From Different Corners Of The World: Mothers Make A Difference

Kerry Olson sitting with children around herAs a little girl living in the suburbs of Detroit in the 1960′s, I remember lying awake at night trying to wrap my head around the fact that many children around the world didn’t have what I had. I didn’t know what it meant to be truly hungry, to not be able to go to school, or to grow up without the loving care of my parents. I was moved by the words of our pastor about the importance of caring for others and felt moved to action. As a seven-year old, the activity within my reach was a backyard fundraiser. I recruited my friends and organized a neighborhood fair, complete with ring tosses and stuffed animal prizes.  It became an annual event, each year we raised small funds for humanitarian organizations working overseas.  I was exhilarated by the discovery that even as a kid, I could make a difference.

Flash forward 35 years. It’s 1999, I am the mother of a high-school child and I am on disability due to chronic illness. After working over 20 years with children and families and completing my doctorate in developmental psychology, I’m not sure if I’ll ever work again.

But there is something else keeping me up at night.  In the midst of my own health crisis, I’m learning about a crisis much more disturbing and global in scale: Millions of children in Africa are being orphaned by HIV and AIDS because their mothers and fathers do not have access to life-saving treatment. Many millions more are orphaned or dying, often at heartbreakingly young ages, due to extreme poverty and preventable disease. Thousands of orphanages are being built, separating children from their extended family members who are unable to care for them because of poverty.  The scope and scale are overwhelming, especially to an American living in California who had never set foot in Africa.

Mostly homebound, I began reaching out to individuals and organizations working in Africa and reading everything I could get my hands on to gain a better understanding of the issue. On World AIDS Day, December 1st 1999, I was invited to attend the UN Conference on Children Orphaned by AIDS.  I heard many powerful speakers, including Kofi Annan and Hillary Clinton.

But the speakers who moved me most of all were the African women – mothers and activists – who were leading a grassroots movement to respond to the crisis in their own communities. With compassion in their hearts, and drawing on their own experiences as mothers living with HIV, these women were mobilizing local resources to bring hope, care and support to children, mothers, and families made vulnerable by AIDS.  It was truly inspiring.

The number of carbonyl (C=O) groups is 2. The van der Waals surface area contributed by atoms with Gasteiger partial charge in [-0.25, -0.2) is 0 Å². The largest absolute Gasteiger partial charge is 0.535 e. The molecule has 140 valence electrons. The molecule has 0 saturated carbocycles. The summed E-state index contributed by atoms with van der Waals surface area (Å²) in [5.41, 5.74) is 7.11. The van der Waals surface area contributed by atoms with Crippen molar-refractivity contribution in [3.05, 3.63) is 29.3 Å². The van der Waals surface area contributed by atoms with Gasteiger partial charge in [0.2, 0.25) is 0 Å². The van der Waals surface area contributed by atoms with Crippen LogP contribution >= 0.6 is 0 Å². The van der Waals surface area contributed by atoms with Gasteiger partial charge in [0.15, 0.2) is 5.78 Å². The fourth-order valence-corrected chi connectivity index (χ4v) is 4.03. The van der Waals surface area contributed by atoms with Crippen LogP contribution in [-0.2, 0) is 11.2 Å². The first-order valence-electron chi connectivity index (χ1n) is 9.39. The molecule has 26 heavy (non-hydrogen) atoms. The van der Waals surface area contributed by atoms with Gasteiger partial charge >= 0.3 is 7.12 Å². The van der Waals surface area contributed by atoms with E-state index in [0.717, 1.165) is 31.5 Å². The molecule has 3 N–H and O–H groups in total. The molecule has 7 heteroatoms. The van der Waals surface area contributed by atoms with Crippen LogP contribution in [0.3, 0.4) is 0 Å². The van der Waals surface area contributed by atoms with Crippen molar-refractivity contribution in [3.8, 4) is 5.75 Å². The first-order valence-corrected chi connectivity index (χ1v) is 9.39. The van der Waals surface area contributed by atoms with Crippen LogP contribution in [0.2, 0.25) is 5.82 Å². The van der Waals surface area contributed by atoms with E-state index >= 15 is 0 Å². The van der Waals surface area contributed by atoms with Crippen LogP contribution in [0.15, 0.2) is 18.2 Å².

I came away from hearing these stories realizing that I, like many Americans, had too often associated Africa with its struggles instead of recognizing and supporting its strengths.

In December 1999, my husband David Katz and I started the Firelight Foundation with funds generated by the Silicon Valley tech boom (Dave is a software engineer).  Firelight began making small grants directly to African community organizations responding to the needs of children and families affected by poverty, HIV, and AIDS.

These grants, together with the initiative and resourcefulness of local communities, support an incredible range of programs that bring about change “from the ground up.” The grassroots groups Firelight funds help make sure moms and dads are tested and treated so that fewer children become orphaned. They help mothers not only to survive, but also to provide through micro-loans and small business training, so that their children thrive.

The last 12 years have been an incredible journey. Started as a private foundation, Firelight Foundation is now a public charity supported by a growing number of individuals and groups (funders include Johnson and Johnson, Nike Foundation, and the Elton John AIDS Foundation).  Thanks to this support, Firelight to date has awarded over 1,200 grants to 330 grassroots organizations serving children and families in 10 African countries.

Everyday, I celebrate the work of the many local and unsung heroes who are keeping hope alive in their communities. People like Elizabeth Mwenya, a mother and community leader at the Mansa Network of Zambian People Living with AIDS.  Elizabeth lost her

A woman speaking to a crowd

first two children within their first year due to undiagnosed AIDS. Her second and third child survived thanks to medical treatment. Elizabeth joined an AIDS support group to overcome stigma and learn to live “positively.”  She now leads moms’ support groups and community outreach to prevent other moms from suffering the same loss that she did.

Elizabeth and women like her, working alongside men in their community, have taken their stories and changed the lives of others. Mansa NZP operates a program of support in 10 rural clinics. They’ve seen an increase of people who access treatment by 66 percent and a reduction in the number of children born HIV positive from 400 to 15.

Each time I hear stories like Elizabeth’s, I am inspired and reminded about the power of individuals and communities to make a difference.  I learned as a child and as a mom at home that, even from our small corner of the world, we can take action that changes lives.  You don’t have to go to Africa to make a difference for moms in Africa. Let’s continue the message forward!


This story was originally posted by ABC News and the Million Moms Challenge.